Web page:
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Ki Tavo and Treasures

What is a treasure?

I can treasure something.  Some people treasure cars, others shoes.  More often people treasure not that which is the most costly but that which was given to them.  They then hold in their hands a keepsake.  The possession acquires value because of the giver rather than because of its monetary value.  My most valued kiddush cup is not that which is even the most beautiful but that which was given to Susie and me by her grandparents and which served the family for several generations.

I can treasure a book, the Torah.  I wonder.  Does it matter which scroll I read or is it the words that I spend my years examining and pondering that are the more important and therefore the most treasured?

I can treasure someone.  Most treasure family, a spouse, children, parents and grandparents.  I wonder.  Do their actions make me treasure them less?  If I become disappointed with them do I love them any less?  On the contrary, if they do something which makes me proud do I treasure them even more?  I think not.  They are treasured because of who they are.  They can do right or even wrong, but they are family and will always be treasured and loved.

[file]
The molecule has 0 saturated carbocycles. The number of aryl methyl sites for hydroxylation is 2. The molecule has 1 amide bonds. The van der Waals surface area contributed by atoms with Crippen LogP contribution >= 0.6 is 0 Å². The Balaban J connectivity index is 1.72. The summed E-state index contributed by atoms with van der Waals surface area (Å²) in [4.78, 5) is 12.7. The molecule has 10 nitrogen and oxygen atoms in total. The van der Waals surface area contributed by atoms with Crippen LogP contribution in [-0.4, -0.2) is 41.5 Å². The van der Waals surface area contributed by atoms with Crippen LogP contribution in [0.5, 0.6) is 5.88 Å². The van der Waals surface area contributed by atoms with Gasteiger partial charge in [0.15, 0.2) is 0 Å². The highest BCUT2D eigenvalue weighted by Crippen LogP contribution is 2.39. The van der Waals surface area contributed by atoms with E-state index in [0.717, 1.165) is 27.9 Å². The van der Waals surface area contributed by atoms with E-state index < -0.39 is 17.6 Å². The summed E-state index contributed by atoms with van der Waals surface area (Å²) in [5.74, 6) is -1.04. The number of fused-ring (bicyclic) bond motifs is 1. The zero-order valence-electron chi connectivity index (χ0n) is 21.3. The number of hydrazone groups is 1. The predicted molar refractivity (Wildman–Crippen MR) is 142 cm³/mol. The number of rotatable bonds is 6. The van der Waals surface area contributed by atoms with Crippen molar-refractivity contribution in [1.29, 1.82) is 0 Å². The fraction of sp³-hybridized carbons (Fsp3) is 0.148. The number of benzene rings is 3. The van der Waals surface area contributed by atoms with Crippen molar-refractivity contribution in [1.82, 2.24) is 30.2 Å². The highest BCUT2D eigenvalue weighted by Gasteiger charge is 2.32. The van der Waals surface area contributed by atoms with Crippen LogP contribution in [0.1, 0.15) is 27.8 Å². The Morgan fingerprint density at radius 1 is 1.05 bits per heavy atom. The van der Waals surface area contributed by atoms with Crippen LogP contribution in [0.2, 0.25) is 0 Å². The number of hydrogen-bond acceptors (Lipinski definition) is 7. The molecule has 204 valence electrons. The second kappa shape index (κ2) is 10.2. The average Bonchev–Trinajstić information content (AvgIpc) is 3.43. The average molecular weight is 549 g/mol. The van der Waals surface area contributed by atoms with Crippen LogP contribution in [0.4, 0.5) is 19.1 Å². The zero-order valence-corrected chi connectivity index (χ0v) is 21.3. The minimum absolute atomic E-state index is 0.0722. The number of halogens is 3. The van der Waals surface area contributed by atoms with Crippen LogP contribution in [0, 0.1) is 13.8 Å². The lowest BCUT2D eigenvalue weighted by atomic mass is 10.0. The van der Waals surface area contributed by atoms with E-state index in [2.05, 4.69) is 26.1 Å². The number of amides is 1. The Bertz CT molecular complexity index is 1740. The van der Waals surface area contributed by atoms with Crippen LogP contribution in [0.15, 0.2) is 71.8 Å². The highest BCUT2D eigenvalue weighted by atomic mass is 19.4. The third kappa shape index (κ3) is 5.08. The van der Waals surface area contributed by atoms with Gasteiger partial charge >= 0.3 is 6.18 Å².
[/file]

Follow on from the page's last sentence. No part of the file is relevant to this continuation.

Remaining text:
So too the Jewish people.  In the Torah we are called God’s treasure, an "am segulah," a treasured people.  Is God’s love dependent on what we do?  “And the Lord has affirmed this day that you are, as He promised you, His treasured people… (Deuteronomy 26:18)  We are treasured because God promised.  The giver grants sanctity.  The giver lends meaning to the treasure.

The cup with which we sanctify Shabbat reminds me of our grandfather.

And yet the verse continues: “…His treasured people who shall observe all His commandments.” Grand expectations are placed upon our shoulders.  We expect so much of those we love.

Are we loved any less if we fall short?     

Not by God.  But most certainly by ourselves.